“Which came first, the chicken or the egg?” is one of those riddles that’s meant to be unsolvable. Which is ridiculous, because the answer is very clearly the egg. There were eggs for millions upon millions of years before there were any chickens. This riddle is stupid.
For a better, more City-Metric-y riddle, consider this:
Which is the DLR closer to? (For my Google maps data: yes, I'm sad)
— Dan Simpson (@iamthedans) June 21, 2017
The DLR, for those who haven’t had the pleasure, is the Docklands Light Railway, which connects London’s two financial districts, the City and Canary Wharf, with spurs to Stratford, Greenwich, Woolwich and the Royal Docks.
A map! Image: Wikipedia.
The reason Dan’s question is so hard, and the poll so divided, is because the DLR isn’t really either of those things.
The problem with calling the DLR a tram is that, well, it obviously isn’t a tram. There is a definite overlap between trams and light railways: both involve rolling stock that is both narrower and shorter than normal trains. The systems are so similar, indeed, that units once used on the DLR are now running on the tramways of Essen.
But the word “tram” tends to suggest two specific characteristics: sections where they run on the street, and overhead electrical power. These two things tend to go together for reasons that you’ll spot quickly enough if you imagine the consequences of putting an electrified rail down the middle of a busy urban street.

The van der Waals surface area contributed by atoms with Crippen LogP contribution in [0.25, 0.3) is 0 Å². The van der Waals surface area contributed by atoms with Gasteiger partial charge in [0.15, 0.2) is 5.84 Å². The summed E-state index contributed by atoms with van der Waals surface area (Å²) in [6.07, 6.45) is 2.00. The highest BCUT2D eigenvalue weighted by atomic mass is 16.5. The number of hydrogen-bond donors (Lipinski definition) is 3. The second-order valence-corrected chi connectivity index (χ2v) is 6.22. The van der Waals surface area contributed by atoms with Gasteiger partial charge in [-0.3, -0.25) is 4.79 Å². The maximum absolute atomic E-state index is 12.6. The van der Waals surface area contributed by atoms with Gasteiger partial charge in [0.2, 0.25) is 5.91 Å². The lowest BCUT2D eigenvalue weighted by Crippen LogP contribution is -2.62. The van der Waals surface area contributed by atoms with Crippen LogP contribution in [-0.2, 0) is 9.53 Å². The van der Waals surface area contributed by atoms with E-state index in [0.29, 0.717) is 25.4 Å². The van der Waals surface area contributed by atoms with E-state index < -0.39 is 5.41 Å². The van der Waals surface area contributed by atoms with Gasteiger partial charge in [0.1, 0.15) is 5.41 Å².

Edit to add: It's been brought to my attention by our quizmaster extraordinaire Chris Sharp that I over-stated things in that last paragraph:
Many of London's trams didn't use overhead wires. They ran on a third rail set in a conduit between the tracks.
— Chris Sharp (@sharpsharp) June 23, 2017
Fair point. Nonetheless: the DLR doesn't run on the street, so is not a tram. Now back to the original article.
The DLR doesn’t have either of these characteristics: it never runs on the street, and its power comes from a third rail. So despite the obvious similarities with, say, the outer sections of Manchester Metrolink, it’s not a tram.
So is it a subway? A form of underground metro?
It has some similarities with that, too: underground sections (in the City, and under the Thames); high capacity compared to many tramways. Also, it appears on the Tube map; until relatively recently, that gave it a status that was denied to Tramlink, down in the southern suburbs.
But – it doesn’t quite fit that either, does it? Most of the DLR is not underground – just five stations out of 45 (Bank, Island Gardens, Cutty Sark, Woolwich Arsenal, Stratford International). In its early years, that number was just one (Bank). In its really early years, it was none.
It’s also, still, a light rail system. And maybe I’m being a stickler, but a proper subway feels like it should have proper trains, not the diddy ones you get in Docklands.
So, no, the DLR is not a tram. Nor is it a subway. It’s an urban light railway, which isn’t really either.
On the upside, it is largely automated. Which means that you can sit up front and pretend to drive the train. The DLR isn’t a tram. It’s not a subway. It’s better than that.